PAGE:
The eagerly awaited New Vauxhall VXR will premiere at the Geneva Motor Show next month, alongside a new small SUV called Mokka and Vauxhall’s most powerful diesel, the 192 bhp Insignia BiTurbo.
Based on the latest Astra GTC, the VXR is powered by a 2.0-litre turbocharged direct injection engine producing 276 bhp and a mighty 400Nm of torque. That’s enough for it to easily achieve an electronically limited top speed of 155mph.
While the Astra VXR is based on the new GTC, it has benefited from a raft of bespoke chassis modifications, transforming it into a focused, high-performance coupe.
Setting it apart from all other current Astras is a specially developed mechanical limited slip differential (LSD), which works on the front wheels. In conjunction with the GTC’s sophisticated HiPerStrut (High Performance Strut) design, the LSD provides the Astra VXR with exceptional lateral grip and traction through bends.
Further changes to the chassis include brakes developed by competition supplier, Brembo, and standard fitment of Vauxhall’s fully adaptive FlexRide system. In the Astra VXR, FlexRide features not only a Sport button, but a VXR button, offering drivers the choice of two, more focused stages of damper, throttle and steering control.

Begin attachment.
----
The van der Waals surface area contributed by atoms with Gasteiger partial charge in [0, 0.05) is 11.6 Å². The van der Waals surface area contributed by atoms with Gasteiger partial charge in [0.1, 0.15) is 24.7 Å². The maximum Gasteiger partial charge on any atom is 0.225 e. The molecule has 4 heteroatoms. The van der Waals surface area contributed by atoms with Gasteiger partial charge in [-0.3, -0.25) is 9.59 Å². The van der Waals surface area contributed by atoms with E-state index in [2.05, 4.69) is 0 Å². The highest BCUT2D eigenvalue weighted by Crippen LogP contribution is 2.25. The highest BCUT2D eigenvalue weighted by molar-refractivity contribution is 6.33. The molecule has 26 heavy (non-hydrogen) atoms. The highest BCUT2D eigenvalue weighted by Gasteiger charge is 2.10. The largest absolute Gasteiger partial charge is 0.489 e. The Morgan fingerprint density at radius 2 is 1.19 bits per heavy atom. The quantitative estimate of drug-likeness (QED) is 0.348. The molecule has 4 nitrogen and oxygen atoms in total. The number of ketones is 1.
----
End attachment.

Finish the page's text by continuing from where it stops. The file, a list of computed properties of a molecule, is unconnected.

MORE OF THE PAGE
Much of the chassis sign-off was carried out at the Nürburgring, and was overseen by Le Mans 24-hour race winner, “Smokin’ Jo” Winkelhock.
The Astra VXR can be distinguished by a set of specially sculpted front and rear bumpers, side skirts, an aerodynamic roof spoiler and two exhaust tail pipes in a familiar VXR-trapeze shape. Inside, the VXR’s cabin gets bespoke performance seats with embossed logos in the backs, a flat-bottomed VXR steering wheel and upgraded instruments.
Vauxhall’s most powerful diesel engine ever is fitted to the Insignia and will be priced from £27,120 on the road. The twin-sequential turbocharged diesel is based on the existing 1956cc unit which powers key models in the Insignia, Astra and new Zafira Tourer range. However, in BiTurbo form the engine produces up to 35 bhp more power and a significant 50Nm of extra torque, reducing the 0-60mph time by nearly one second to 8.2 seconds for the front-wheel drive Insignia Hatch.
But thanks to a package of eco-efficiency features – including standard Start/Stop across the range – the front-wheel drive Hatch achieves 57.6mpg on the combined cycle, 2.2mpg better than the 158 bhp single-turbo 2.0 CDTi model.